The World Economic Forum (WEF) recently released the Mapping TradeTech: Trade in the Fourth Industrial Revolution report, which provides a comprehensive overview of the impact of emerging technologies on the global trade system.
The first-of-its-kind report focussed on how digital technologies and innovations can enable global trade to be more efficient, inclusive and equitable.
A WEF press statement noted that the report was developed in cooperation with more than 50 global industry experts, policymakers, academics and civil society leaders.
According to the report, “technologies and innovations have interacted with trade for thousands of years, from advancing transportation methods to the advent of the container to the emergence of fragmented production networks”.
It highlighted that TradeTech – described as the set of technologies and innovations that enable trade to be more efficient, inclusive and equitable – is fundamental to harnessing the innovations of the Fourth Industrial Revolution to support the public good.
“TradeTech’s importance is shown by the disruptions that technologies are causing to business models, the reconfiguration of value chains, efficiency gains, the achievement of sustainable outcomes and the inclusion of micro-, small- and medium-sized enterprises (MSMEs) in trade. Yet less positive consequences also exist and need to be mitigated to ensure TradeTech works for all.”
The report explained that the forum’s global survey aimed to understand how firms are using technologies in trade and to assess which technologies will have the most impact on global trade going forward.
The survey insights are based on 340 responses from firms of different sizes across sectors and from the world over. All respondents were from companies currently engaged in international trade operations.
The survey results list the most transformative technologies for trade as follows: Internet of Things (IoT) in supply chain (59 per cent); digital payments (56 per cent); e-commerce platforms (53 per cent); cloud computing (52 per cent); 5G (49 per cent); artificial intelligence (AI) / machine learning (45 per cent); digital documentation / e-signature / digital identity (44 per cent); smart border systems (38 per cent); Blockchain / distributed ledger technology (37 per cent); and robotics and automation (36 per cent).
Also listed are: digital services other than digital payment (34 per cent); open supply chain information systems (34 per cent); virtual reality / augmented reality / mixed reality (26 per cent); 3D printing / additive manufacturing (19 per cent); and others (one per cent).
The report also looks at TradeTech as well as some of its specific applications in the trade eco-system in terms of time to impact.
Technologies which are thought to have their full impact on trade the soonest are e-commerce, digital payments, cloud computing, IoT, digital services, digital documents and 5G. Meanwhile, technologies expected to impact trade in the longer term are robotics, virtual reality (VR), 3D printing (3DP) and AI.
The report stated that TradeTech has the potential to facilitate and promote further international trade by lowering barriers for companies to enter new markets. It noted that major TradeTech gains originate in good coordination between the different actors in supply chains.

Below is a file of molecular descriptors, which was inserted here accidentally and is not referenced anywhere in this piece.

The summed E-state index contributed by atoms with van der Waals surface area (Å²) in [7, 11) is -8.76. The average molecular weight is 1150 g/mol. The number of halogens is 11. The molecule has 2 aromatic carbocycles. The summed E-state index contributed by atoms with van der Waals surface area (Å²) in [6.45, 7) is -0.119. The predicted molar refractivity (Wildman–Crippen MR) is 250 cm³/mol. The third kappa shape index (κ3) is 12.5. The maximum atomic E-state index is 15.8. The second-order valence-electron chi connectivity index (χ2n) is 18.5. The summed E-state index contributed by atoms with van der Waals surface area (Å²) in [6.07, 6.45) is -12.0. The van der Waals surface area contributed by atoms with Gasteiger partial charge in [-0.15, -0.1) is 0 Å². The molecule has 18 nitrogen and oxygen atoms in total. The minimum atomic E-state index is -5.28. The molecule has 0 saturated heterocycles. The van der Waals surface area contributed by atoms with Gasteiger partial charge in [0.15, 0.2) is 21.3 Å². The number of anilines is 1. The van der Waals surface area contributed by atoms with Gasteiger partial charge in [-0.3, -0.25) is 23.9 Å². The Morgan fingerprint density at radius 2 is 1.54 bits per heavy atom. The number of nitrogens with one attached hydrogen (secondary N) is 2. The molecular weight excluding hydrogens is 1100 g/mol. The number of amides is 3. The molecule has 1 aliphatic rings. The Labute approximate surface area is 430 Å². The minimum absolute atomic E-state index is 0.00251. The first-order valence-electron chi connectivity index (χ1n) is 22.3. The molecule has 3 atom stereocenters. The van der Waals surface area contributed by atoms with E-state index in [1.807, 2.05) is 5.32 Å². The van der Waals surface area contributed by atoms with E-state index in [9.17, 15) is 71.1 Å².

“TradeTech, especially in its second layer, allows holistic decisions that can result in efficiency and environmental advantages for the whole value chain. Yet unintended consequences in terms of job displacement, competition and techno-nationalism trends require attention.
“TradeTech’s impact will depend on how data and tech interoperability are addressed, regulations are harmonised, and inclusive access to close the digital divide, also present in the trade space, is ensured. To deliver on TradeTech’s promise, action is needed to build the trust required for supply chain transparency, to promote cooperation in tech regulation, to drive a trade facilitation agenda around interoperability, and to provide training for upskilling and reskilling workers,” it said.
The report added that the COVID-19 pandemic has significantly accelerated the adoption of digital technologies and opened a window of opportunity to drive tech innovation in trade. “The moment should be seized to use TradeTech to make global trade more efficient, inclusive and equitable.”
Meanwhile, Head of Digital Trade at WEF Ziyang David Fan highlighted, “On the one hand, TradeTech creates benefits such as efficiency gains, new digital products and services, and positive environmental impacts. On the other, TradeTech may pose challenges such as fragmented regulations, lack of data harmonisation and a widening digital divide.
“Businesses and policy-makers have to work together in order to fully unlock the potential of new technologies for trade.”
Meanwhile, Secretary-General of the World Customs Organization (WCO) Kunio Mikuriya said, “During the COVID-19 pandemic, automated clearance systems for issuing declarations and effective risk management as well as non-intrusive inspection equipment have made a significant difference to customs on the ground.”
The report is a continuation of the forum’s previous work on blockchain for trade, trade and supply chain finance and 3D printing for policymakers. More than 50 experts from the public and private sectors from all regions contributed to the report.
The statement added that the WEF will continue to lead this multistakeholder community in advancing TradeTech to enable a more efficient, inclusive and equitable global trading system for all.